Belfast Telegraph

I feel Dave's pain as I've also forged that bond of trust, loyalty, love and true companionship

By Alex Kane

When Dave took George to the Cave Hill last Sunday - the place they have walked each other for the past 15 years - George will have known it was his last walk.

He will have sensed the sadness. He will have seen the heartbreak in Dave's eyes.

He will have been aware of the oddly different tone in Dave's voice. He will have known that this was the last time they would see this place together.

He will have felt every nuance of Dave's body language and accepted that the bond that had tied them together for all those years was coming to a close. Dogs know these things. Not every dog and owner (although that isn't the right word, of course) have that relationship.

But when it happens it is one of the purest, most fulfilling and truly wonderful relationships you can have. It's about trust, loyalty, companionship, unquestioning friendship and yes, love.

For many of us, our dog is a full, equal member of the family; one who shares all of the highs and lows and knows when to bark with joy, or just stand silently, waiting for a hand to run across the back. I've been blessed to have shared significant periods of my life with two dogs - Toby and Bo.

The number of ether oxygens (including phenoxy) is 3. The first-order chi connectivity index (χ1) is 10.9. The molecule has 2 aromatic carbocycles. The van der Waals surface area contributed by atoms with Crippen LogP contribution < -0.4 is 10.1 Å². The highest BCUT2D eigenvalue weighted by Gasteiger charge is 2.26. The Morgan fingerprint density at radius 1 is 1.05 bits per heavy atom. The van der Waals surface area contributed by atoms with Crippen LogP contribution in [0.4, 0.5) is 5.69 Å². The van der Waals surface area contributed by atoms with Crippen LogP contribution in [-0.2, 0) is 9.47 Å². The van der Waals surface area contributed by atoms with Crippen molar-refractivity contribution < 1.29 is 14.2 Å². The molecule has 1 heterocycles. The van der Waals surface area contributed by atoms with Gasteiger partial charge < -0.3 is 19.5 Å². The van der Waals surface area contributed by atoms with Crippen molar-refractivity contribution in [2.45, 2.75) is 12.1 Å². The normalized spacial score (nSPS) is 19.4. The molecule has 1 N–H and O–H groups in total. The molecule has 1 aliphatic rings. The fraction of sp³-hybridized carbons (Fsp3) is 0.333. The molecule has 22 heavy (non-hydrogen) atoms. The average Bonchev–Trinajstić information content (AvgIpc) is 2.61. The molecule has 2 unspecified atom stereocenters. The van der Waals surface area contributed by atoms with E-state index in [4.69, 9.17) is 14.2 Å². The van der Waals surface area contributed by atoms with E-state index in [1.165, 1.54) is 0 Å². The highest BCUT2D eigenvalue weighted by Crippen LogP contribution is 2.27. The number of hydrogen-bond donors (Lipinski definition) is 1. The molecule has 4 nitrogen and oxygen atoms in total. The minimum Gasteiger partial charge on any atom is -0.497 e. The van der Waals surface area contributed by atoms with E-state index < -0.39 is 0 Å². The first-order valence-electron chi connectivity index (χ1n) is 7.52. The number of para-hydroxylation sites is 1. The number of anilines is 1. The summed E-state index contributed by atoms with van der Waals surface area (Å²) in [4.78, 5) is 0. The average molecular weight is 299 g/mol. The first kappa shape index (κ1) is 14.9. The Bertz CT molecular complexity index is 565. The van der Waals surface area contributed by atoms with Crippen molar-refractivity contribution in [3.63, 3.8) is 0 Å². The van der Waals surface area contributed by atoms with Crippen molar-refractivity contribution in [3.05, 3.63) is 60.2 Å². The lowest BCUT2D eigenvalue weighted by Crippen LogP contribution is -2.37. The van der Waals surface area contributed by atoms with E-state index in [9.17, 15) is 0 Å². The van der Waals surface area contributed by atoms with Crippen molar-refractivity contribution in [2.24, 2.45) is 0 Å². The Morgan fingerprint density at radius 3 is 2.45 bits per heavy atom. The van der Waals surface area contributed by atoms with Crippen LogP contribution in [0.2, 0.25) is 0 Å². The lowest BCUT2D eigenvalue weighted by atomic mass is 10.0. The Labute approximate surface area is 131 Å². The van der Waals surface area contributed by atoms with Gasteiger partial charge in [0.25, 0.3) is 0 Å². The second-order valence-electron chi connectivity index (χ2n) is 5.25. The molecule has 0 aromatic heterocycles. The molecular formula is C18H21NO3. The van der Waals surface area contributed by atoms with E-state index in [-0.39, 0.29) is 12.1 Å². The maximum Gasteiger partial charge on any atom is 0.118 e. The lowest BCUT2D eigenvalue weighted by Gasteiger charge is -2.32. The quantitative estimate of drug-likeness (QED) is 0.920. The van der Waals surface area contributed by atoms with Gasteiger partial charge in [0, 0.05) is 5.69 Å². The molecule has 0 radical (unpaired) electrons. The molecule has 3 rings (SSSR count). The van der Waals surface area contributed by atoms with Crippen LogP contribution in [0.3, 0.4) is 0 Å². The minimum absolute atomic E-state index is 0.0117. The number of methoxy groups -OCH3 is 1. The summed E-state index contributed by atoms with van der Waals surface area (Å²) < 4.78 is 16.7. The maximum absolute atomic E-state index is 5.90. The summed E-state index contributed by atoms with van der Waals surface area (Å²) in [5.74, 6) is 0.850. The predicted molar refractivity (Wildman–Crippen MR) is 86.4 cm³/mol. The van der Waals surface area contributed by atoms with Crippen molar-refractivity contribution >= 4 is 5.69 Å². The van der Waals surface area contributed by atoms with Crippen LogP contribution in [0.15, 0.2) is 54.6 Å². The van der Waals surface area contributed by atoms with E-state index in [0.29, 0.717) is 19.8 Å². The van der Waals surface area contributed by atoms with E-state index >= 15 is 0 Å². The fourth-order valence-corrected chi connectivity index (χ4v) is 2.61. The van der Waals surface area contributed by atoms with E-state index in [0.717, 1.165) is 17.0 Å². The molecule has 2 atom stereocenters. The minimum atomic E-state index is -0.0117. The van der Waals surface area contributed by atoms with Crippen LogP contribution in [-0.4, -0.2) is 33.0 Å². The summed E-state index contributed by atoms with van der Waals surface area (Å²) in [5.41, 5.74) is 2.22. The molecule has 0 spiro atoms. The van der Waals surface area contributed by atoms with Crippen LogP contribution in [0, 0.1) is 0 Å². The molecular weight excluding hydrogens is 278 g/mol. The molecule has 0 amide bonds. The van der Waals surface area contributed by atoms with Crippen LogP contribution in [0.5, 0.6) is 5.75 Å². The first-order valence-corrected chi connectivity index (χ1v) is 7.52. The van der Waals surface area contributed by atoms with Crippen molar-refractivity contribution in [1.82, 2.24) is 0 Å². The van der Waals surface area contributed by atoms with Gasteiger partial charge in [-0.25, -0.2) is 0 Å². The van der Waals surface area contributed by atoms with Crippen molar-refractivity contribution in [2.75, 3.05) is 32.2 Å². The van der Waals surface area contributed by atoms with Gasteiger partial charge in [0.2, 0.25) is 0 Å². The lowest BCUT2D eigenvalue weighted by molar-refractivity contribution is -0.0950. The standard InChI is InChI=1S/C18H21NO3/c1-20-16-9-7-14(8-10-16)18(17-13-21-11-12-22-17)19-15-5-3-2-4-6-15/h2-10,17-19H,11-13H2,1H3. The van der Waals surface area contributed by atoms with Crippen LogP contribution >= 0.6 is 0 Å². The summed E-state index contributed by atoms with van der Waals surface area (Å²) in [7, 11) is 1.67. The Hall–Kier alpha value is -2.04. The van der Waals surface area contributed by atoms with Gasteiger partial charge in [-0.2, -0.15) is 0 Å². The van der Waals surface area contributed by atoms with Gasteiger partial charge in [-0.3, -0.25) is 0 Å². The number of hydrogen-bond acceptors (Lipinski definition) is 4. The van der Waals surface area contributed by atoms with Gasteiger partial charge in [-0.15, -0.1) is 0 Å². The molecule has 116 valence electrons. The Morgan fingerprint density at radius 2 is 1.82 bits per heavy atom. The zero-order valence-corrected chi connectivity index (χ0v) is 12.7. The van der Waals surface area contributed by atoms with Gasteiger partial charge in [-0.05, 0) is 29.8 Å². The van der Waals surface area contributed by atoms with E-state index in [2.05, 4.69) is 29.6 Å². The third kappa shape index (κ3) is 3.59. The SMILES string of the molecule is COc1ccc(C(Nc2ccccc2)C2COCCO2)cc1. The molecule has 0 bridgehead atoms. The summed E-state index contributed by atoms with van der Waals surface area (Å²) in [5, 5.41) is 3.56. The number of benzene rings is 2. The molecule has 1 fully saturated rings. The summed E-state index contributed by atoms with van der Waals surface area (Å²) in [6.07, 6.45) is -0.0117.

Toby turned up out of the blue when I was on holiday in Galway in 1969. After two weeks, when all efforts to track down his owner had failed, the police let us take him home. He had probably been dumped from a car.

As someone who had lived in an orphanage, I had sensed his terror; and we became as close as brothers. I still remember cradling him in my arms and weeping when he died 10 years later.

Bo was a 'rescue' dog, who had been beaten and bullied by his previous owners. He was big, clumsy and clinically bonkers, yet always managed to provide exactly the right sort of comfort during some awful days of miscarriage and depression.

Maybe it's because I didn't have siblings or maybe it was to do with knowing what it was like to have been terrified when very young; but Toby, Bo and I understood each other.

About six months after we 'adopted' Toby, I had one of those dark, dark dreams I have had for most of my life; the sort of dream in which I whimper and wake screaming. After that, Toby slept at the foot of my bed for the rest of his life - even when I was away at university.

Bo always knew when I needed him. And when he had his massive stroke on New Year's Day 2016 he knew that I would crawl into his kennel and lie with him until he slipped away. Again, I wept, loudly and without embarrassment.

The human/dog bond goes back tens of thousands of years. My own feeling that it takes a particular dog and a particular human to forge the bond: and once forged it lasts until death, then lives on through memory.

It's a truly wonderful thing to behold. My best wishes to Dave. I know exactly how he's feeling.

Belfast Telegraph


From Belfast Telegraph